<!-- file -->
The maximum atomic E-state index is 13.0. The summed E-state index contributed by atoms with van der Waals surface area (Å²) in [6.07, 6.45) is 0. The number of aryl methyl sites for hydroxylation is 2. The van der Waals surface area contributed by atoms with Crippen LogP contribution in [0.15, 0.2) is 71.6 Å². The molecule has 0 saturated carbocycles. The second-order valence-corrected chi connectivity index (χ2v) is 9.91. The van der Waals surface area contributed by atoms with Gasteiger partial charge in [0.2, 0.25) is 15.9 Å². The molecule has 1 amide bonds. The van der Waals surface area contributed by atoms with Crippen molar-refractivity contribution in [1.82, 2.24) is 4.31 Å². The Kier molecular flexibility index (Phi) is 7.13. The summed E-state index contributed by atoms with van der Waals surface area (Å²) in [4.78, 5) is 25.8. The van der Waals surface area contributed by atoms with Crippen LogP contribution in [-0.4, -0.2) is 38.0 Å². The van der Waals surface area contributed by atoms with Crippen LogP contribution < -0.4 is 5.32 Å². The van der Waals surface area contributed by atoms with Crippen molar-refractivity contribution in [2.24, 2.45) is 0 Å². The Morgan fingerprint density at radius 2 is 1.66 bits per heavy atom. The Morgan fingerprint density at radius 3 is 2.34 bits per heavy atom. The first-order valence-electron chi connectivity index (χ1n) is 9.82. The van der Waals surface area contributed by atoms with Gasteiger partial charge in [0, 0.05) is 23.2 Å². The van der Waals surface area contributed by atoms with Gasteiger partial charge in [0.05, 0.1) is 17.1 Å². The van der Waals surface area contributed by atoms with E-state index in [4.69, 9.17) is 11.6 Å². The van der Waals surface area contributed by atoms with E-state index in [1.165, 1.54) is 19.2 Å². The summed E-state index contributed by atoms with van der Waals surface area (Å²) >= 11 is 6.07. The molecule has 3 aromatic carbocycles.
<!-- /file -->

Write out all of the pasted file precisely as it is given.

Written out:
The maximum atomic E-state index is 13.0. The summed E-state index contributed by atoms with van der Waals surface area (Å²) in [6.07, 6.45) is 0. The number of aryl methyl sites for hydroxylation is 2. The van der Waals surface area contributed by atoms with Crippen LogP contribution in [0.15, 0.2) is 71.6 Å². The molecule has 0 saturated carbocycles. The second-order valence-corrected chi connectivity index (χ2v) is 9.91. The van der Waals surface area contributed by atoms with Gasteiger partial charge in [0.2, 0.25) is 15.9 Å². The molecule has 1 amide bonds. The van der Waals surface area contributed by atoms with Crippen molar-refractivity contribution in [1.82, 2.24) is 4.31 Å². The Kier molecular flexibility index (Phi) is 7.13. The summed E-state index contributed by atoms with van der Waals surface area (Å²) in [4.78, 5) is 25.8. The van der Waals surface area contributed by atoms with Crippen LogP contribution in [-0.4, -0.2) is 38.0 Å². The van der Waals surface area contributed by atoms with Crippen LogP contribution < -0.4 is 5.32 Å². The van der Waals surface area contributed by atoms with Crippen molar-refractivity contribution in [2.24, 2.45) is 0 Å². The Morgan fingerprint density at radius 2 is 1.66 bits per heavy atom. The Morgan fingerprint density at radius 3 is 2.34 bits per heavy atom. The first-order valence-electron chi connectivity index (χ1n) is 9.82. The van der Waals surface area contributed by atoms with Gasteiger partial charge in [0, 0.05) is 23.2 Å². The van der Waals surface area contributed by atoms with Gasteiger partial charge in [0.05, 0.1) is 17.1 Å². The van der Waals surface area contributed by atoms with E-state index in [4.69, 9.17) is 11.6 Å². The van der Waals surface area contributed by atoms with E-state index in [1.165, 1.54) is 19.2 Å². The summed E-state index contributed by atoms with van der Waals surface area (Å²) >= 11 is 6.07. The molecule has 3 aromatic carbocycles.